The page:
Installing ET and BT probes in a Hottop - Page 7

Discuss roast levels and profiles for espresso, equipment for roasting coffee.
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JohnB.
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#61: Post by JohnB. »

Louis wrote:and the wires come out from the bottom of the back panel... in which I cut a small rectangular hole to accommodate the two wires. The Hottop feet seem high enough to prevent the wire from doing a sharp 90° bend. I think it should be fine.
Same thing I did 16 months ago & no problems yet so I'm sure they'll hold up just fine.
LMWDP 267

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mcwresearch

#62: Post by mcwresearch »

I just completed an installation of two probes using the same method as JohnB, Mark (Mutts), Louis, et al. Thanks to everyone for sharing their methods and ideas!

The only difference is I used probes with stripped leads (XCIB-K-1-5-3) and terminated them in mini panel jacks I mounted in the back of the roaster, much like ElBean did. I installed four of the panel jacks; two are currently used to measure BT and ET and two for future use. Connecting them to the data logger are two retractable sensor cables (RSCM-K-1-4-4).

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I didn't use any fittings and instead just used an 11/64" cobalt drill bit to get the hole just big enough to fit the probe through and then secured it with JB Weld high temp epoxy.

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I extended the probes 1 inch into the drum and had to bend the BT probe in order to dodge the fin, just as Louis mentioned doing.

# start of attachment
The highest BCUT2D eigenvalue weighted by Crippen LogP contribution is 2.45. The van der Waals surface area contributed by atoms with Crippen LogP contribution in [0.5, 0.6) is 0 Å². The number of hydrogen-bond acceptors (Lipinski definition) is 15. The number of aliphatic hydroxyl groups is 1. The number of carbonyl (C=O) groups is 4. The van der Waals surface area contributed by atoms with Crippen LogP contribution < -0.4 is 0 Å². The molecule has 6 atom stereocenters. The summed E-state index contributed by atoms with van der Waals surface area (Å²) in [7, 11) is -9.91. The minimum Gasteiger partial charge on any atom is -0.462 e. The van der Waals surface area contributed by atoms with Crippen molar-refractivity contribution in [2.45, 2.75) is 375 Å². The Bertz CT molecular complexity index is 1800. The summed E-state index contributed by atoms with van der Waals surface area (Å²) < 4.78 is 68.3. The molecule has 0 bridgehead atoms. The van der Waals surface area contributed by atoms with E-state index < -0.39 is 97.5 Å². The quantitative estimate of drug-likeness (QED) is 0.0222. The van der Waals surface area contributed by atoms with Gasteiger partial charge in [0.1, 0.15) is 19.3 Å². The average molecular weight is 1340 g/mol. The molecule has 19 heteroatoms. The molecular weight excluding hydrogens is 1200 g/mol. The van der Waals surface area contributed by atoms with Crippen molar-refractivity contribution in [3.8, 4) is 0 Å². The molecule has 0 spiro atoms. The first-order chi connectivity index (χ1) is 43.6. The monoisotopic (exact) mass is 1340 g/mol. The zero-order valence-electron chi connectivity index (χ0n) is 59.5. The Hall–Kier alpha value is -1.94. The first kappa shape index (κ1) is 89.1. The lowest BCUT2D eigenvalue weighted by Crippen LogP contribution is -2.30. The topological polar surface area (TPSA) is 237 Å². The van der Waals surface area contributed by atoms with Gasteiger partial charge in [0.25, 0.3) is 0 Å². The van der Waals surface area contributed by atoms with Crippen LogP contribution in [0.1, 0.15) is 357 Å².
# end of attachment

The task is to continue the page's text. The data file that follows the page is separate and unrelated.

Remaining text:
It's nice not to have to monkey with the long probe sticking out of the chute cover and I finally have an accurate ET reading.

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cannonfodder
Team HB

#63: Post by cannonfodder »

Nice hookup. I was lazy and just ran the TC wire out the back though the seam between the base and body. I just put a small notch on the flange so it would not pinch the wire.
Dave Stephens

mike01

#64: Post by mike01 »

Thanks everybody for posting your ideas for installing temperature measurement. There is some great info here. Anyways, I recently installed BT and ET thermocouples in my Hottop in a similar method to the other installations here. I was just wondering what temps other people were seeing for 1st and 2nd crack. My temps seem a bit lower than I expected. I just did my first roasts today and I'm getting 1st around 375F and 2nd around 415F. Does that seem normal? Thanks.

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JohnB.
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#65: Post by JohnB. »